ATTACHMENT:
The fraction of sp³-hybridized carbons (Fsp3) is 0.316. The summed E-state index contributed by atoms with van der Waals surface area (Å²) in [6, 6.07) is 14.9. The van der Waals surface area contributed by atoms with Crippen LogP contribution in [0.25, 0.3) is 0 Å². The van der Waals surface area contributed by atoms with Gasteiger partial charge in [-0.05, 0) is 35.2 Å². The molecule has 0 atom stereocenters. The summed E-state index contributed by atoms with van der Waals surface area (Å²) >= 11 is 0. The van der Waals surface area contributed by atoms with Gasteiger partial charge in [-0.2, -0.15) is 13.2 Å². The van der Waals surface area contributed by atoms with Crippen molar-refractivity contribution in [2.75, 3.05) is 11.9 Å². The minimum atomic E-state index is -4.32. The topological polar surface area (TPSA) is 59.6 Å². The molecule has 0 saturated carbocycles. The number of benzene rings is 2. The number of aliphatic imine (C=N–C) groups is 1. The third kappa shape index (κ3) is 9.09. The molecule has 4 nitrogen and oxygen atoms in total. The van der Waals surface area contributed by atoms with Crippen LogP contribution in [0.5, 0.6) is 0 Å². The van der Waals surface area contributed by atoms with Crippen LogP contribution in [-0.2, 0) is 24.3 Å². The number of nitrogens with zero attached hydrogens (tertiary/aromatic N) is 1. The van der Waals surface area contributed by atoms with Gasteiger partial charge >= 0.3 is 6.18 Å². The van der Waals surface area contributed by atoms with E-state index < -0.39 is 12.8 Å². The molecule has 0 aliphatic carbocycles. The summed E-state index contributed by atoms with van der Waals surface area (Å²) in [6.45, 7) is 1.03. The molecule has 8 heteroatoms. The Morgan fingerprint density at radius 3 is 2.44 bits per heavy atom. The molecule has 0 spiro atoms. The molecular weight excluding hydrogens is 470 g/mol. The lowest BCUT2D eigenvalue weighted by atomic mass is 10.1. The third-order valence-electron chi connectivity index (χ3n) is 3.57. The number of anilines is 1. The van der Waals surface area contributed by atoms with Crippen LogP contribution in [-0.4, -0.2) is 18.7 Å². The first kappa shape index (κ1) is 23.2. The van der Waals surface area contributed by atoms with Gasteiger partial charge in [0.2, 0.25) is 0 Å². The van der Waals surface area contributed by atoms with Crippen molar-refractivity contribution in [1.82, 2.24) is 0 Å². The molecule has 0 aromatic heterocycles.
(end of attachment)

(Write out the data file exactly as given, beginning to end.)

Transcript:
The fraction of sp³-hybridized carbons (Fsp3) is 0.316. The summed E-state index contributed by atoms with van der Waals surface area (Å²) in [6, 6.07) is 14.9. The van der Waals surface area contributed by atoms with Crippen LogP contribution in [0.25, 0.3) is 0 Å². The van der Waals surface area contributed by atoms with Gasteiger partial charge in [-0.05, 0) is 35.2 Å². The molecule has 0 atom stereocenters. The summed E-state index contributed by atoms with van der Waals surface area (Å²) >= 11 is 0. The van der Waals surface area contributed by atoms with Gasteiger partial charge in [-0.2, -0.15) is 13.2 Å². The van der Waals surface area contributed by atoms with Crippen molar-refractivity contribution in [2.75, 3.05) is 11.9 Å². The minimum atomic E-state index is -4.32. The topological polar surface area (TPSA) is 59.6 Å². The molecule has 0 saturated carbocycles. The number of benzene rings is 2. The number of aliphatic imine (C=N–C) groups is 1. The third kappa shape index (κ3) is 9.09. The molecule has 4 nitrogen and oxygen atoms in total. The van der Waals surface area contributed by atoms with Crippen LogP contribution in [0.5, 0.6) is 0 Å². The van der Waals surface area contributed by atoms with Crippen LogP contribution in [-0.2, 0) is 24.3 Å². The number of nitrogens with zero attached hydrogens (tertiary/aromatic N) is 1. The van der Waals surface area contributed by atoms with Gasteiger partial charge >= 0.3 is 6.18 Å². The van der Waals surface area contributed by atoms with E-state index < -0.39 is 12.8 Å². The molecule has 0 aliphatic carbocycles. The summed E-state index contributed by atoms with van der Waals surface area (Å²) in [6.45, 7) is 1.03. The molecule has 8 heteroatoms. The Morgan fingerprint density at radius 3 is 2.44 bits per heavy atom. The molecule has 0 spiro atoms. The molecular weight excluding hydrogens is 470 g/mol. The lowest BCUT2D eigenvalue weighted by atomic mass is 10.1. The third-order valence-electron chi connectivity index (χ3n) is 3.57. The number of anilines is 1. The van der Waals surface area contributed by atoms with Crippen LogP contribution in [-0.4, -0.2) is 18.7 Å². The first kappa shape index (κ1) is 23.2. The van der Waals surface area contributed by atoms with Gasteiger partial charge in [0.2, 0.25) is 0 Å². The van der Waals surface area contributed by atoms with Crippen molar-refractivity contribution in [1.82, 2.24) is 0 Å². The molecule has 0 aromatic heterocycles.